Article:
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3 Tips to Know When Planning Your First Bear Hunt

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June 26, 2014
Published in News & Tips > Hunting > Bear
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3StepsSuccessfulBearHunt blogBear hunting is an outdoor pursuit which gets the adrenaline pumping immediately when the action begins. If you're ready to start planning your first bear hunt, you can increase your odds for success by utilizing the following tips.

#1. Know Thy Quarry

First time bear hunters should spend as much time as possible educating themselves about bears. Study the specific species you intend to hunt. All bears are not created equal. A 150-pound black bear is a far different animal than a 1,000-pound Kodiak bear.

Start by doing a web search. There are thousands of articles, scientific reports, personal accountsy and photos out there. If you have a hunting buddy who's done his or her fair share of bear hunting, ask them for advice. You can also talk to guides and outfitters who have valuable tips about bear behavior and their movements.

#2. Plan Ahead

"Planning well ahead of time for your bear hunt is crucial," said longtime bear hunter and guide Larry Davidson, of Taxis River Outfitters in New Brunswick, Canada. He suggested the following:

  • Pick a species. Everything you do concerning your hunt will be determined by the kind of bear you want to hunt.

  • Determine a region. Do you want to hunt in the high mountains of Colorado or the relatively flat regions of New Brunswick?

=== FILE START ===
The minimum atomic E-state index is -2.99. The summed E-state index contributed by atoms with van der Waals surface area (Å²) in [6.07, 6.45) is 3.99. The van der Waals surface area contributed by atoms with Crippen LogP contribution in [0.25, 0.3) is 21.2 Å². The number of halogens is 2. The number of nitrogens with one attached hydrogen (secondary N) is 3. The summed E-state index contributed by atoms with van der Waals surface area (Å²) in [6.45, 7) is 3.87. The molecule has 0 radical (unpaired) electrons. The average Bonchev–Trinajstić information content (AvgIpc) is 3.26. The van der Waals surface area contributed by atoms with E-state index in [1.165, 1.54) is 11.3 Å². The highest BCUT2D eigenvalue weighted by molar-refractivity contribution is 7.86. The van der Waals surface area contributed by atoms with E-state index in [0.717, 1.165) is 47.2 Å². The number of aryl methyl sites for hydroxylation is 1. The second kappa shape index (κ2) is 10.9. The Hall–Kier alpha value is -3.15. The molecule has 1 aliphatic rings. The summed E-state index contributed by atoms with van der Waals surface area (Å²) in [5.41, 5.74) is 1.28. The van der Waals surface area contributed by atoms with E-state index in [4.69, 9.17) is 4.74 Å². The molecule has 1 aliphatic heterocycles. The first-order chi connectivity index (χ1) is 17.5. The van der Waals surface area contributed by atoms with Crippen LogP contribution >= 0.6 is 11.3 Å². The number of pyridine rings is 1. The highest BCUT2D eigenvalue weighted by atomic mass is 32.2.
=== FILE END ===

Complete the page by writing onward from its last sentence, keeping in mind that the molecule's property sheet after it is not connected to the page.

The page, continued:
• Choose an outfitter. Many areas require the use of an outfitter. Check the Internet, talk to clients to see what they think of a particular outfitter. You are making a big investment. Close the deal as early as possible, as much as a year ahead of time.

  • Gather equipment. Gear lists will vary from locale to locale. Get a suggested list of equipment from the outfitter and buy the best gear you can afford. Do not forget a ThermaCELL Mosquito Repellent. Mosquitoes and black flies can ruin a bear hunt quickly.

#3. Get Prepared Mentally and Physically

Preparing yourself mentally and physically are key elements to insure your success.

  • Get in shape. Bear hunting will be physically challenging even if all you are doing is traveling to a stand over a bait site. The environment of bear camp and bear country are far different than home. A regular conditioning program will help you cope with the added stress of new surroundings.

  • Recheck all documents. Correct documents are essential for your success. Passports, license ad firearms permits must all be accurate.

  • Test your gear. "There is nothing worse than getting caught in a rain storm and discovering that your rain suit leaks," said Davidson. "All your hunting gear should be checked at least twice. Checking it again just before making a trip is good insurance."

  • Send time at the range. Your rifle is the most important piece of equipment. Fire it until you can consistently make good groups. When the moment of truth comes to fulfill your bear hunting dreams, you want to be dead on.


Tagged under Read 2957 times Last modified on September 20, 2017
Bill Cooper
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Bill Cooper is a 40-year veteran outdoor writer from Missouri. He is a Distinguished Military Graduate from the University of Missouri where he earned a Masters Degree in Outdoor Education. He is a member of the Southeastern Outdoor Press Association and a past president of the Missouri Outdoor Communicators. Bill received the Conservation Educator of the Year Award from the Conservation Federation of Missouri in 2000 and the Conservation Communicator Award in 2008.

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